Gabe was the personification of the story. She is another version of Nate, she, like him is the overachiever with baggage. Where Nate uses his surliness to distance people, Gabe uses her outlandish behavior and sexuality. Readers of the series will remember Nate has an attraction to women like Gabe, and I also wanted her to serve as a temptation to him. She develops and with Nate’s help can depend more on her abilities as a detective and therefor lower her defensive actions. I wanted Gabe to be Nate’s reflection and I think I accomplished that
It seems like this book leaves the door open for a follow up novel. Will there be another story in this series?
Oh, most certainly. Dance with the Devils is the third book in the Nate and Clare series. Much is happening to the characters in the stories. Nate is struggling to find new direction. Clare (his wife) is finishing law school. The older daughter Lizzie is graduating high school with the stated desire to follow her dad into law enforcement. The Las Vegas side of the team has Jack growing bored with what he does. His wife Terri is not doing well after being shot. Jack’s friend and bodyguard “Snake” is still in a coma and “Gunny” is growing restless. There are many more stories yet to be told.
The murder was brutal. The scene resembled a slaughterhouse. “We need Nate Burns,” Jack Mill said and set about getting the medically retired detective to Vegas. Such a simple request will lead Nate not only on a manhunt across the country but also back in time thirty years where he will struggle to understand the implications of the Cold War.
Book three, in the Nate and Clare series, finds Nate trying to come to terms with being medically retired from the department. Unsure who he is any longer, he hesitates to accept the challenge. For the first time, he afraid he might fail.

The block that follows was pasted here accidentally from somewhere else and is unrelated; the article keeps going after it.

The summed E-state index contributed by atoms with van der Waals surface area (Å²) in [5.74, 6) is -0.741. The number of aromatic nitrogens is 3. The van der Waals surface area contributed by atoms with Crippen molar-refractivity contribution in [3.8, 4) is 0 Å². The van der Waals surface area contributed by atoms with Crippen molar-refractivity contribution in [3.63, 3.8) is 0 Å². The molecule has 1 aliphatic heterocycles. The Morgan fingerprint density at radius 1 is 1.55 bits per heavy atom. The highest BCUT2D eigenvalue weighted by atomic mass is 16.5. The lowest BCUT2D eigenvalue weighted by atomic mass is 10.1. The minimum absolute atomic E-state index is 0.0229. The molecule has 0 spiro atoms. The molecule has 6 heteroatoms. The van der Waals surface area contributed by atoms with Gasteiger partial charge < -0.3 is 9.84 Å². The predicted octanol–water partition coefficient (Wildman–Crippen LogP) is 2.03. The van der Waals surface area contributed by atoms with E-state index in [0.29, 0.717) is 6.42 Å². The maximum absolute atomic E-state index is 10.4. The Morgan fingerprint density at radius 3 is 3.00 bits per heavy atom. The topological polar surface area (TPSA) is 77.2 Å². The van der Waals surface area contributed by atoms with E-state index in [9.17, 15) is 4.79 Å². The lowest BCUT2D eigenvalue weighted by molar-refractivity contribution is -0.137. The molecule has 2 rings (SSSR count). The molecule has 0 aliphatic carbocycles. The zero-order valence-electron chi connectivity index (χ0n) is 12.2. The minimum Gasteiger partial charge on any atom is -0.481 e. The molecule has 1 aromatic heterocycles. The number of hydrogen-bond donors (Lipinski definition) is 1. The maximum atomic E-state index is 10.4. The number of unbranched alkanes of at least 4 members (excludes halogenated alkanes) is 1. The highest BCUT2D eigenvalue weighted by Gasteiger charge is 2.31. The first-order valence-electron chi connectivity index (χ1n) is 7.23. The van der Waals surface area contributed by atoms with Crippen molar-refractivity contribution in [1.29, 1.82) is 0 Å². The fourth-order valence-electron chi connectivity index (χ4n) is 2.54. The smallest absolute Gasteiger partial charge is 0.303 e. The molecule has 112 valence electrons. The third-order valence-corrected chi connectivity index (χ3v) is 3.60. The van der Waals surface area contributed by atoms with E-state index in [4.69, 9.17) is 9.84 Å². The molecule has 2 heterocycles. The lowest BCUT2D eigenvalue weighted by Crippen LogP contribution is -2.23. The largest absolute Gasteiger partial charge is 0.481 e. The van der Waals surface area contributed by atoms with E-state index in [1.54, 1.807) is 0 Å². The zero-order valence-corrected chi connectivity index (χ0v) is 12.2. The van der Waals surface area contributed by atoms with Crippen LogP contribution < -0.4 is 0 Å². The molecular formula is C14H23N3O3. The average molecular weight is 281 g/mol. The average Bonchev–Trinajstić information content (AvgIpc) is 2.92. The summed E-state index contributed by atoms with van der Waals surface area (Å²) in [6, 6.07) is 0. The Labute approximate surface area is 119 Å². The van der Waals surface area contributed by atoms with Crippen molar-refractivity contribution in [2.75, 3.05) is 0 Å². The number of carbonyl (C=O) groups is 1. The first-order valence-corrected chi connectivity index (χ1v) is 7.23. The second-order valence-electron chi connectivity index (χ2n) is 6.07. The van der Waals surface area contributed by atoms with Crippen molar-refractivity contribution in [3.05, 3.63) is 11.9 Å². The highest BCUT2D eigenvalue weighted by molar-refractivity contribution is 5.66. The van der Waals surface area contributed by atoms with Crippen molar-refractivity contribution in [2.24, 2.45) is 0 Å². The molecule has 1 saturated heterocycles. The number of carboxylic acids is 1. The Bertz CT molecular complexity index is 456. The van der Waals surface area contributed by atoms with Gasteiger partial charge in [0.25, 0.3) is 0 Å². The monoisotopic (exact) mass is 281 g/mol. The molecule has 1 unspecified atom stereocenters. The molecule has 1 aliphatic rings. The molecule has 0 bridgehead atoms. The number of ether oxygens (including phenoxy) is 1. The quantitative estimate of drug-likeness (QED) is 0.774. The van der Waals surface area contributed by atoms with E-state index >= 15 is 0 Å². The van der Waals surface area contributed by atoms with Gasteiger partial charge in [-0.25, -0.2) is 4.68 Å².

Posted in Interviews
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In Hemlock vampires are returning with the intention of taking over all living creatures. What served as the inspiration for the theme of this novel?
Well, I was always going to do a vampire book. I think, as often as we see them, we still don’t understand them. Everybody that does vampires well reinvents them for their own world. This was my chance to do that, to create a vampire that was all mine. Vampires have been in my life through other genres as long as I can remember. I wanted to see what it would look like to have a vampire in a fantasy setting, wanted to see what the creature could do and how a wizard would go about fighting a vampire. I’m fascinated with other genres, but fantasy is my home. In the past, I’ve written fantasy adventure. I’ve written fantasy horror. I just am fascinated with other genres, but I know what’s in my wheelhouse. So I enjoy mixing other genres with the fantasy world to figure out how to make them one way or the other. How do you blend a fantasy and a western? Well, in a book I wrote not too long ago, but hasn’t been published yet, I write a fantasy western. In April of 2019, my fantasy romance will hit the market. Exploring other genres I think keeps a writer sharp. But the language I’ve always spoken has been fantasy. This was my chance to write a fantasy vampire book, and if you can, you should.
I always enjoy your characters, one stood out to me this time. Aaron the Marked was a fascinating character. How did you set about developing his character and how did it differ from other characters?
Well, this is the first time we’re seeing Aaron the Marked, but it was not the first book he was written in. Because of my method of writing, my books can’t be published in chronological order. If I tried to do that, I would have series spanning decades and decades. So I have to find another way to do it. Aaron the Marked’s origin story shows up in a book that will be published April 15th, 2026. We get more of his story than we have received so far in a book that will publish October 5th, 2019. It doesn’t back up to his origin, but it backs up quite a bit. Aaron is a character that really captured my imagination. I spent a lot of time in his skin, writing him as a point of view character. I fell in love with him. So far, as written, he spans five series. He’s a major facet of my world. Aaron the Marked is a character we’ll be seeing as long as I’m writing. One day, we will be able to take all of my books and line them up in chronological order, and at that time, we’ll realize that everything I have ever written in the end, boils down to the story of two men. One of them is Aaron the Marked.
I felt like we again get to explore the dark side of humanity in this book. Do you find that you are drawn to this theme, or is this where the story leads?